The bills differ in important ways: in Victoria the age limit is 18, there is no requirement to consult a psychiatrist or clinical psychologist and no appeal right for relatives.
Proponents say both laws are, by international standards, extremely conservative regimes modelled on the first American state to pass such laws: Oregon, in 1997.
But Michael Gannon, the national president of the n Medical Association, which is opposed to the law, says that the passage of a bill through one parliament would be a signal to the nation’s others.
The high stakes have mobilised the Catholic Church and even former prime minister Paul Keating, bringing debate on the ethics and practicalities of medically assisted dying to a level not seen in for 20 years. The arguments for voluntary assisted dying
People are suffering “bad” deaths
The most prominent argument for assisted dying laws highlights the consequences of not having them: often violent suicides that traumatise family and friends.
The Victorian state coroner gave evidence to a parliamentary inquiry last year that between January 2009 and December 2013 there were 2879 suicide deaths in Victoria. In 240 of these cases there was “evidence that the deceased had experienced an irreversible deterioration in physical health due to disease or injury”. The most common suicide methods were by poisoning, hanging and firearm.
Dr Rodney Syme, who has supplied the drug Nembutal to terminally-ill patients in , also points out that simply knowing the option of voluntary assisted dying is available can offer significant psychological comfort to a person anxious about the circumstances their death.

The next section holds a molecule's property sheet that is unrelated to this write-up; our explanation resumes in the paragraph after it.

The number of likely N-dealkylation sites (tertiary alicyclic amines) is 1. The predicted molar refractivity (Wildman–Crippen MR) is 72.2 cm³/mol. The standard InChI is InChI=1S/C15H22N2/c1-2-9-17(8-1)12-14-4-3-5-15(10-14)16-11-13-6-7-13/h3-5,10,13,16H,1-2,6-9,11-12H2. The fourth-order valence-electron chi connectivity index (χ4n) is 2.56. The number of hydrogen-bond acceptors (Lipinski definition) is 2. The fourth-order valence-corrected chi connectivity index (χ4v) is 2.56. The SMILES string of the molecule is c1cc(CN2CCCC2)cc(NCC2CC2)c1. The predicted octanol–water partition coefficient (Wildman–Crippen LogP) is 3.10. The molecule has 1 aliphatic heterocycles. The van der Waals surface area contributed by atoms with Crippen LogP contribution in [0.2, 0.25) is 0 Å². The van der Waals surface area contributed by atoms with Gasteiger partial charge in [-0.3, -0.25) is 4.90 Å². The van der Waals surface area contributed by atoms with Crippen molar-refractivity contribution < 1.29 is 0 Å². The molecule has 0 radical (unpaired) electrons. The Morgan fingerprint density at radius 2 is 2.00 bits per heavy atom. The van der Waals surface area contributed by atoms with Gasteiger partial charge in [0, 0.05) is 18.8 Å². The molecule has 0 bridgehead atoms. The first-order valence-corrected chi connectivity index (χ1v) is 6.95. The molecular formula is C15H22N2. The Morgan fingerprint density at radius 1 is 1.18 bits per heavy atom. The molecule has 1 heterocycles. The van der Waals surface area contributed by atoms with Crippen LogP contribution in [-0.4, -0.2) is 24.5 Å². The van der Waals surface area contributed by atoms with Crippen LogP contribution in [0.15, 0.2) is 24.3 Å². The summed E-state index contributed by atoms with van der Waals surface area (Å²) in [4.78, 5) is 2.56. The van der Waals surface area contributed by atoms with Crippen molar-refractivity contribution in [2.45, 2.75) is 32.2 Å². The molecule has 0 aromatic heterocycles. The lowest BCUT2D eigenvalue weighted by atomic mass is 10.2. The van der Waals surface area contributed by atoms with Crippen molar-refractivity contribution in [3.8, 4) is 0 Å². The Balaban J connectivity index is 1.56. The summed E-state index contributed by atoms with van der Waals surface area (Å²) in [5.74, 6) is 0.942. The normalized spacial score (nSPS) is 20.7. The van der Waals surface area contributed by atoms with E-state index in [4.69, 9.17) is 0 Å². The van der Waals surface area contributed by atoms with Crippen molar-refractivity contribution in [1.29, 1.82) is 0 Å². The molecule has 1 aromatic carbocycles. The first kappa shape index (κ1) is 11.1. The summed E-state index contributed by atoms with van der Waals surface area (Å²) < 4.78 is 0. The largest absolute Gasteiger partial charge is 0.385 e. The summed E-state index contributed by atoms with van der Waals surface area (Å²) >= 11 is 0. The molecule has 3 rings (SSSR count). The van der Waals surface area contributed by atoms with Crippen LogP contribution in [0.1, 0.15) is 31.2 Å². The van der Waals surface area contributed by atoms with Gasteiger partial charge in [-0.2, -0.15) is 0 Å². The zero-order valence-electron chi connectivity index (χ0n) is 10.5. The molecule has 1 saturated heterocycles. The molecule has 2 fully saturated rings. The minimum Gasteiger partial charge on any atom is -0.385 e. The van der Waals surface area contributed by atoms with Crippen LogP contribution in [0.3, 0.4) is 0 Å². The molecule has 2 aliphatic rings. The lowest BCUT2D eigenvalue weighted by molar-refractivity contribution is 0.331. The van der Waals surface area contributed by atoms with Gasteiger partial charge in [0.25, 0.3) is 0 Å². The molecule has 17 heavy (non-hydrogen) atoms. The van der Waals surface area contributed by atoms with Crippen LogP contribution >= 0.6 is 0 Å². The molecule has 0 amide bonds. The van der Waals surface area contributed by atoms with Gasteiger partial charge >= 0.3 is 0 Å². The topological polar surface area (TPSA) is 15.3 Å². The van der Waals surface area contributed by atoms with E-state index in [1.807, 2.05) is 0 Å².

Palliative care cannot alleviate suffering in all cases
Palliative care is defined by the World Health Organisation as “an approach that improves the quality of life of patients and their families facing the problems associated with life-threatening illness, through the prevention and relief of suffering”.
However, research has found even high-quality palliative care cannot relieve significant pain and suffering in some cases. Surveys conducted by the University of Wollongong’s Palliative Care Outcomes Collaboration between 2008 and 2011 found “patients can still experience high levels of pain and other symptoms despite the involvement of a specialist palliative care service”.
The surveys found that 58 per cent of patients reported mild levels of pain and 25 per cent severe pain.
The legislation is based on a long-standing law in the US state of Oregon
The NSW voluntary assisted dying legislation is modelled on law in force in Oregon since 1997.
Under the Dying With Dignity Act, Oregonians can “obtain and use prescriptions from their physicians for self-administered, lethal doses of medications”. To be eligible a patient must be aged at least 18, an Oregon resident, mentally competent and suffering from a terminal illness that will lead to death within six months.
In Oregon, 1749 people have had prescriptions written under the Act and 1127 patients have died from taking the medications. In 2016, there were 204 deaths under the Act, with 80.4 per cent of patients aged 65 and over. The rate of Dying With Dignity Act deaths for that year was 37.2 per 10,000 total deaths.